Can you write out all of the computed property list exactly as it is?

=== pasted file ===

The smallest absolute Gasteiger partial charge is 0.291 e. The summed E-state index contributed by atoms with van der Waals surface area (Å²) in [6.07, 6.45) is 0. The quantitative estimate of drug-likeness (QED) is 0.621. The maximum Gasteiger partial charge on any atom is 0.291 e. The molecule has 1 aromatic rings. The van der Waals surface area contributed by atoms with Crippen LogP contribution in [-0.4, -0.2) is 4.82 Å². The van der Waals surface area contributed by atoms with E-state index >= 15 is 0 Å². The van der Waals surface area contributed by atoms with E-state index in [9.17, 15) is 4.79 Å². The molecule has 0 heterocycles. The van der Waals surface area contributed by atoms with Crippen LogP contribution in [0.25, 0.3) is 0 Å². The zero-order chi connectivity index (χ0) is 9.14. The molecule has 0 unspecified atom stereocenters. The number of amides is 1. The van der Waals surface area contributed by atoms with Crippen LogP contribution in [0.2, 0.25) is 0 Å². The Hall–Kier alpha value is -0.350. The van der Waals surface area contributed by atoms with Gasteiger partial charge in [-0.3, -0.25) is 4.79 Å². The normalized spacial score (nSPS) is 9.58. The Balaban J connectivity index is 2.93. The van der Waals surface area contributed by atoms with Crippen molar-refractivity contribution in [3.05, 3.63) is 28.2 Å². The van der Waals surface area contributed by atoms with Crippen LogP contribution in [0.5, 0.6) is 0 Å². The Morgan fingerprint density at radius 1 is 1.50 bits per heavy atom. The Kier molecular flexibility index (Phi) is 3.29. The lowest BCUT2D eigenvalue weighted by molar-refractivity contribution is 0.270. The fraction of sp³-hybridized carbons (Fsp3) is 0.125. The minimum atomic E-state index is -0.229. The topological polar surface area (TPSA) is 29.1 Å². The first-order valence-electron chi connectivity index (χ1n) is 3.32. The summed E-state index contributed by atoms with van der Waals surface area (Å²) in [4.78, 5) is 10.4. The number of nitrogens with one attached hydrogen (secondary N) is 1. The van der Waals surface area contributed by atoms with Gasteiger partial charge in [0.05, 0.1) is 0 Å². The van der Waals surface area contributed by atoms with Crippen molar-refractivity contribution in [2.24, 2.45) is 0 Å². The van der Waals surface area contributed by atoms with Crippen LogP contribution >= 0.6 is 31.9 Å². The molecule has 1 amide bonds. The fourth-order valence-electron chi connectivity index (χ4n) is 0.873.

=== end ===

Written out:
The smallest absolute Gasteiger partial charge is 0.291 e. The summed E-state index contributed by atoms with van der Waals surface area (Å²) in [6.07, 6.45) is 0. The quantitative estimate of drug-likeness (QED) is 0.621. The maximum Gasteiger partial charge on any atom is 0.291 e. The molecule has 1 aromatic rings. The van der Waals surface area contributed by atoms with Crippen LogP contribution in [-0.4, -0.2) is 4.82 Å². The van der Waals surface area contributed by atoms with E-state index >= 15 is 0 Å². The van der Waals surface area contributed by atoms with E-state index in [9.17, 15) is 4.79 Å². The molecule has 0 heterocycles. The van der Waals surface area contributed by atoms with Crippen LogP contribution in [0.25, 0.3) is 0 Å². The zero-order chi connectivity index (χ0) is 9.14. The molecule has 0 unspecified atom stereocenters. The number of amides is 1. The van der Waals surface area contributed by atoms with Crippen LogP contribution in [0.2, 0.25) is 0 Å². The Hall–Kier alpha value is -0.350. The van der Waals surface area contributed by atoms with Gasteiger partial charge in [-0.3, -0.25) is 4.79 Å². The normalized spacial score (nSPS) is 9.58. The Balaban J connectivity index is 2.93. The van der Waals surface area contributed by atoms with Crippen molar-refractivity contribution in [3.05, 3.63) is 28.2 Å². The van der Waals surface area contributed by atoms with Crippen LogP contribution in [0.5, 0.6) is 0 Å². The Morgan fingerprint density at radius 1 is 1.50 bits per heavy atom. The Kier molecular flexibility index (Phi) is 3.29. The lowest BCUT2D eigenvalue weighted by molar-refractivity contribution is 0.270. The fraction of sp³-hybridized carbons (Fsp3) is 0.125. The minimum atomic E-state index is -0.229. The topological polar surface area (TPSA) is 29.1 Å². The first-order valence-electron chi connectivity index (χ1n) is 3.32. The summed E-state index contributed by atoms with van der Waals surface area (Å²) in [4.78, 5) is 10.4. The number of nitrogens with one attached hydrogen (secondary N) is 1. The van der Waals surface area contributed by atoms with Gasteiger partial charge in [0.05, 0.1) is 0 Å². The van der Waals surface area contributed by atoms with Crippen molar-refractivity contribution in [2.24, 2.45) is 0 Å². The van der Waals surface area contributed by atoms with Crippen LogP contribution >= 0.6 is 31.9 Å². The molecule has 1 amide bonds. The fourth-order valence-electron chi connectivity index (χ4n) is 0.873.